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The Pentagon Papers (Beacon Press)

The Pentagon Papers (Beacon Press)


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Published by: yanac on Sep 08, 2008
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trade house meant that Beacon would continue struggling to define its

unique niche in the rapidly evolving landscape of American publishing.

Beacon’s list of publications during the transitional years, from 1913

to 1945, includes a marked emphasis on global affairs: America, Save

the Near East(1918), by Paris Peace Conference attendee Abraham

Rihbany, which agitated for “Syrian independence under U.S. protec-

tion”; Racial Conflict in Transylvania(1926), by John Moors Cabot;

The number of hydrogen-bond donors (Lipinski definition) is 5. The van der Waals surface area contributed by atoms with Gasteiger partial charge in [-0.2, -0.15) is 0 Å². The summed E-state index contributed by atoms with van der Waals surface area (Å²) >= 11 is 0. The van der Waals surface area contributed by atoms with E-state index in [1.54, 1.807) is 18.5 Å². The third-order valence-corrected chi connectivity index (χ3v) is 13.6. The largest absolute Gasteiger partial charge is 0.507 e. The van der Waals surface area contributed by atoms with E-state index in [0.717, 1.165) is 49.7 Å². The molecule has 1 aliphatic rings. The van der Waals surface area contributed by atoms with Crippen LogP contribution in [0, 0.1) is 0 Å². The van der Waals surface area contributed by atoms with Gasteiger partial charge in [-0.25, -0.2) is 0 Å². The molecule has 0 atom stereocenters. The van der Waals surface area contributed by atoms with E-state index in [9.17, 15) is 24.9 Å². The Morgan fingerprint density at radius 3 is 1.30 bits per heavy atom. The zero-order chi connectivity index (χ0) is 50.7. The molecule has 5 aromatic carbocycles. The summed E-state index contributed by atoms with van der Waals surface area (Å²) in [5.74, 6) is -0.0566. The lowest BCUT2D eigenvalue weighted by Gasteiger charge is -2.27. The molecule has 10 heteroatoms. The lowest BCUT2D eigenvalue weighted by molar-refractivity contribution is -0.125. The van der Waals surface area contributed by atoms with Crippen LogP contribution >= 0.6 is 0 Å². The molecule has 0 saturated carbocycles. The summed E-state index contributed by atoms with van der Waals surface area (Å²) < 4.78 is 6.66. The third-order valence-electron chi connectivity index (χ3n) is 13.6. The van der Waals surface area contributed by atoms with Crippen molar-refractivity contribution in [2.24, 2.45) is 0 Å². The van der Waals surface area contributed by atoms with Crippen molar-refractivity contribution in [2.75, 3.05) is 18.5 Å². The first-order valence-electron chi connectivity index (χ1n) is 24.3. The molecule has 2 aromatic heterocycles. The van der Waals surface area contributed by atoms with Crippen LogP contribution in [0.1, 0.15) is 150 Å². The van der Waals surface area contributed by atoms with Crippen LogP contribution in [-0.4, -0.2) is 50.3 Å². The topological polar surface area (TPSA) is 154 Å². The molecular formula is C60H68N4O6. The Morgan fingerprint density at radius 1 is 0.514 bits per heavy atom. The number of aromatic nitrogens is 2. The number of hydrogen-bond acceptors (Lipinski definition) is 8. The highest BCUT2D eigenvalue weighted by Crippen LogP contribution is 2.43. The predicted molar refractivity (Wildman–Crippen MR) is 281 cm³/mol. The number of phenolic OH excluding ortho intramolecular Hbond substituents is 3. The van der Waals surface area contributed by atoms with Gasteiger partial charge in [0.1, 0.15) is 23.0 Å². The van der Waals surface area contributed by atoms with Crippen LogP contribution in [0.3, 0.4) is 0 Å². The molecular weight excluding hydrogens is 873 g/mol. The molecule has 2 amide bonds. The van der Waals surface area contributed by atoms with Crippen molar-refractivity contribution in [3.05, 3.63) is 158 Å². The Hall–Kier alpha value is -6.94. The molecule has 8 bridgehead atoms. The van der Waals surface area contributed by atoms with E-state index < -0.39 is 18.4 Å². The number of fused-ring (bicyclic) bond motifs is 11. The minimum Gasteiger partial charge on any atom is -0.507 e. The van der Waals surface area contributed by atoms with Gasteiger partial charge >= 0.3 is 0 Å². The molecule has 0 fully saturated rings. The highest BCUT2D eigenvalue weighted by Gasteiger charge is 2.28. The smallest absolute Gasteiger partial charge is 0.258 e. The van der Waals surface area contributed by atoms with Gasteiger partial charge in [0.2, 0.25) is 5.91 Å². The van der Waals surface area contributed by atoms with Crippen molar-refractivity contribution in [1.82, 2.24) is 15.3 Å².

and Zola and the Dreyfus Case(1937), by Lee Max Friedman. Another

notable title from this period is the Reverend George L. Thompson’s


Young George Washington(1932), the first Beacon book to be “offi-

cially taught in New York schools.”15

To realize his dream of a “liberal press,” Frederick Eliot brought

aboard Mel Arnold to serve as Beacon’s first director and editor in chief

in 1945. In the words of Arnold’s assistant, Edward Darling, Arnold

was “a born crusader and a committed religious liberal” who walked

around with “pockets stuffed with notes written on torn pieces of news-

print or on the backs of envelopes.”16

Eager to modernize Beacon’s list,

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